But Paul, like Jesus, faced a fair amount of opposition in the synagogues, and when they were thrown out of them, they took their message just as zealously to the Gentiles in those areas. After several years of this, it seems that some of the Gentiles began to think of themselves more highly than the Jews around them. But Paul gave them this warning:
“I am talking to you Gentiles. Inasmuch as I am the apostle to the Gentiles, I make much of my ministry in the hope that I may somehow arouse my own people to envy and save some of them. For if their rejection is the reconciliation of the world, what will their acceptance be but life from the dead? If the part of the dough offered as firstfruits is holy, then the whole batch is holy; if the root is holy, so are the branches.
“If some of the branches have been broken off, and you, though a wild olive shoot, have been grafted in among the others and now share in the nourishing sap from the olive root, do not boast over those branches. If you do, consider this: You do not support the root, but the root supports you. You will say then, ‘Branches were broken off so that I could be grafted in.’ Granted. But they were broken off because of unbelief, and you stand by faith. Do not be arrogant, but be afraid. For if God did not spare the natural branches, He will not spare you either” (Romans 11:13-21).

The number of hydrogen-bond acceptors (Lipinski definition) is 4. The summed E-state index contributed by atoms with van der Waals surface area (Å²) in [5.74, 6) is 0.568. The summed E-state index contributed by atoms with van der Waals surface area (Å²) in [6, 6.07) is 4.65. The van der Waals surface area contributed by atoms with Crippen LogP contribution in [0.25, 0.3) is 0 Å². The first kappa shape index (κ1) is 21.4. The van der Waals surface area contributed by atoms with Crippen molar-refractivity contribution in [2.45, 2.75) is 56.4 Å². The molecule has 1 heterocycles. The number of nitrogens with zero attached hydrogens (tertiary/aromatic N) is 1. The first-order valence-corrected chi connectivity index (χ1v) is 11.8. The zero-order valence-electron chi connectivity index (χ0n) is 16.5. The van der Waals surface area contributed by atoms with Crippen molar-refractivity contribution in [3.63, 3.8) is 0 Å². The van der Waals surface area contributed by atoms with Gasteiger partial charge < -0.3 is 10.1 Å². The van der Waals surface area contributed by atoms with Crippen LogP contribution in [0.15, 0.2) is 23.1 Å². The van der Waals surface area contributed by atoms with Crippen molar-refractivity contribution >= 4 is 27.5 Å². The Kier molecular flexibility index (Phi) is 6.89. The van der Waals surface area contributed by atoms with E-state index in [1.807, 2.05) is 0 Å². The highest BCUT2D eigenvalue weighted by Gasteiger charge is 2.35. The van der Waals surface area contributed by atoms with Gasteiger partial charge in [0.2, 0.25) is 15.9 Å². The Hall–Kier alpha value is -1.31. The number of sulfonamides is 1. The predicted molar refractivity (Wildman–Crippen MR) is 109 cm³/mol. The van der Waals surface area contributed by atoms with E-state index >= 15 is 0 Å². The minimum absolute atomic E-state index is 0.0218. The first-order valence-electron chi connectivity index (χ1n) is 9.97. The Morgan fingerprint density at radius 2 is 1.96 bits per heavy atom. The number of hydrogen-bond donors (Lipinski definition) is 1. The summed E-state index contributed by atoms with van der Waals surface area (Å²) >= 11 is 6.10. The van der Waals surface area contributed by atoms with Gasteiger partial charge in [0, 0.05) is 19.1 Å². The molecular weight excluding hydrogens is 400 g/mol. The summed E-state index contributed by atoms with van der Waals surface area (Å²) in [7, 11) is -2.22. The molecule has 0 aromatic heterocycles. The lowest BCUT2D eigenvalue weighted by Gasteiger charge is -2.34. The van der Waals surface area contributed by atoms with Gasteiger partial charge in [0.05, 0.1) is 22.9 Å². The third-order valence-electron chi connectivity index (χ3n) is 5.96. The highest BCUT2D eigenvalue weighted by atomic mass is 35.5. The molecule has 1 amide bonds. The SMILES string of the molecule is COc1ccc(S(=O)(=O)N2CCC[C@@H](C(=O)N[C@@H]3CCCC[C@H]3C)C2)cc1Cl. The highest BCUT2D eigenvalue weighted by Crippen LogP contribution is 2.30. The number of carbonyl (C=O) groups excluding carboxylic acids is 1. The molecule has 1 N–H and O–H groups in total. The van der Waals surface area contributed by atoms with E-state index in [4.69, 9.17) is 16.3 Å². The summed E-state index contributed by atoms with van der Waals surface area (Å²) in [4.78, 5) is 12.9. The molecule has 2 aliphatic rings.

Paul wisely warns the Romans not to be arrogant about God’s love for them, but to remember that they were grafted into the root because of their faith, and to stand firm in that faith to the end.
We all have misperceptions at times. Whether we’re Jewish and questioning God’s love for us, or whether we’re Gentiles and becoming arrogant about His love for us. In either case, God wants to bring His truth into our lives and clear up any misperceptions we might have. He wants us to know that He loves us deeply, and to respond to that love in faith.